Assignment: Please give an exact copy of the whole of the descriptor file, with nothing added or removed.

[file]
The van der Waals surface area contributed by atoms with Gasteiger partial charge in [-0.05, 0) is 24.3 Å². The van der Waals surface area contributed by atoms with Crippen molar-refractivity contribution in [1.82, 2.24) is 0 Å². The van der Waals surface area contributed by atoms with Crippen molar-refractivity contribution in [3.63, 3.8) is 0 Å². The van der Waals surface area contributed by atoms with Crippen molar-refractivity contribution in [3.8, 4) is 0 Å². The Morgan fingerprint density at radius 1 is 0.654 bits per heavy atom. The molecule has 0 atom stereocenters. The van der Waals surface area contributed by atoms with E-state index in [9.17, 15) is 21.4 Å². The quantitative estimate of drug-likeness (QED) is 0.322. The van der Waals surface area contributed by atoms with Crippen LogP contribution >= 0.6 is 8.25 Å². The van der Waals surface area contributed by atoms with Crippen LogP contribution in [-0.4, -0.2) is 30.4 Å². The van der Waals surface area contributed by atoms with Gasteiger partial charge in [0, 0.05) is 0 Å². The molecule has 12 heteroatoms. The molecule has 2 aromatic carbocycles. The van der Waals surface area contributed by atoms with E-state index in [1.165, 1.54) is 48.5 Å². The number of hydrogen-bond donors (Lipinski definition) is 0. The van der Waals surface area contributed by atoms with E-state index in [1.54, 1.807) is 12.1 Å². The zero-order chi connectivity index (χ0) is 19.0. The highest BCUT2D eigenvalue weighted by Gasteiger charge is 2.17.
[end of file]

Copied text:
The van der Waals surface area contributed by atoms with Gasteiger partial charge in [-0.05, 0) is 24.3 Å². The van der Waals surface area contributed by atoms with Crippen molar-refractivity contribution in [1.82, 2.24) is 0 Å². The van der Waals surface area contributed by atoms with Crippen molar-refractivity contribution in [3.63, 3.8) is 0 Å². The van der Waals surface area contributed by atoms with Crippen molar-refractivity contribution in [3.8, 4) is 0 Å². The Morgan fingerprint density at radius 1 is 0.654 bits per heavy atom. The molecule has 0 atom stereocenters. The van der Waals surface area contributed by atoms with E-state index in [9.17, 15) is 21.4 Å². The quantitative estimate of drug-likeness (QED) is 0.322. The van der Waals surface area contributed by atoms with Crippen LogP contribution >= 0.6 is 8.25 Å². The van der Waals surface area contributed by atoms with Crippen LogP contribution in [-0.4, -0.2) is 30.4 Å². The van der Waals surface area contributed by atoms with Gasteiger partial charge in [0, 0.05) is 0 Å². The molecule has 12 heteroatoms. The molecule has 2 aromatic carbocycles. The van der Waals surface area contributed by atoms with E-state index in [1.165, 1.54) is 48.5 Å². The number of hydrogen-bond donors (Lipinski definition) is 0. The van der Waals surface area contributed by atoms with E-state index in [1.54, 1.807) is 12.1 Å². The zero-order chi connectivity index (χ0) is 19.0. The highest BCUT2D eigenvalue weighted by Gasteiger charge is 2.17.